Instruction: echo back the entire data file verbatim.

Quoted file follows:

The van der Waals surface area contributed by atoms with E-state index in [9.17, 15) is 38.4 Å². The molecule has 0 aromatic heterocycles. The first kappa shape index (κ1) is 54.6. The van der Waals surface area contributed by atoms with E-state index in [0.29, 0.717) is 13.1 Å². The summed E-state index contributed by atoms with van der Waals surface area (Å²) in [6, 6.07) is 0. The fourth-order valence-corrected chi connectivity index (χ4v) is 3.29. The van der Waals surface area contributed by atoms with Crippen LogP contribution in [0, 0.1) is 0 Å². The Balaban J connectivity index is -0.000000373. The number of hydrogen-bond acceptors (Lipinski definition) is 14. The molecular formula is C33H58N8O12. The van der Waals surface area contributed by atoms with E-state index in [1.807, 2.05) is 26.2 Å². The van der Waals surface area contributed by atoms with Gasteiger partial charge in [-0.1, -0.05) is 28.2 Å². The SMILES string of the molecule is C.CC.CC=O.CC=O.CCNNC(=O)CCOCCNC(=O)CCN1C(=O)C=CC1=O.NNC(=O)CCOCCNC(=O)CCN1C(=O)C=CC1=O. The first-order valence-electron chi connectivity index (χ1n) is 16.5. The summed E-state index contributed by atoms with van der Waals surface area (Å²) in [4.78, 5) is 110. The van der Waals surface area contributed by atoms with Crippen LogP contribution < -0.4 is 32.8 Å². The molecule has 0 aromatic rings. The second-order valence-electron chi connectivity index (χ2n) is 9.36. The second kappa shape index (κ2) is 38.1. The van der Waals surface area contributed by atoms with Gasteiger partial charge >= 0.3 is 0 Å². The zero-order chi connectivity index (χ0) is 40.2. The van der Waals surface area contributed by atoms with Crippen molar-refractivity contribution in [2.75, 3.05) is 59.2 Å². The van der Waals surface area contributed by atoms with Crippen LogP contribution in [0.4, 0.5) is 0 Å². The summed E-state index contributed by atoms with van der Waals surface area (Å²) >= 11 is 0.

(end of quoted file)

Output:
The van der Waals surface area contributed by atoms with E-state index in [9.17, 15) is 38.4 Å². The molecule has 0 aromatic heterocycles. The first kappa shape index (κ1) is 54.6. The van der Waals surface area contributed by atoms with E-state index in [0.29, 0.717) is 13.1 Å². The summed E-state index contributed by atoms with van der Waals surface area (Å²) in [6, 6.07) is 0. The fourth-order valence-corrected chi connectivity index (χ4v) is 3.29. The van der Waals surface area contributed by atoms with Crippen LogP contribution in [0, 0.1) is 0 Å². The Balaban J connectivity index is -0.000000373. The number of hydrogen-bond acceptors (Lipinski definition) is 14. The molecular formula is C33H58N8O12. The van der Waals surface area contributed by atoms with E-state index in [1.807, 2.05) is 26.2 Å². The van der Waals surface area contributed by atoms with Gasteiger partial charge in [-0.1, -0.05) is 28.2 Å². The SMILES string of the molecule is C.CC.CC=O.CC=O.CCNNC(=O)CCOCCNC(=O)CCN1C(=O)C=CC1=O.NNC(=O)CCOCCNC(=O)CCN1C(=O)C=CC1=O. The first-order valence-electron chi connectivity index (χ1n) is 16.5. The summed E-state index contributed by atoms with van der Waals surface area (Å²) in [4.78, 5) is 110. The van der Waals surface area contributed by atoms with Crippen LogP contribution < -0.4 is 32.8 Å². The molecule has 0 aromatic rings. The second-order valence-electron chi connectivity index (χ2n) is 9.36. The second kappa shape index (κ2) is 38.1. The van der Waals surface area contributed by atoms with Gasteiger partial charge >= 0.3 is 0 Å². The zero-order chi connectivity index (χ0) is 40.2. The van der Waals surface area contributed by atoms with Crippen molar-refractivity contribution in [2.75, 3.05) is 59.2 Å². The van der Waals surface area contributed by atoms with Crippen LogP contribution in [0.4, 0.5) is 0 Å². The summed E-state index contributed by atoms with van der Waals surface area (Å²) >= 11 is 0.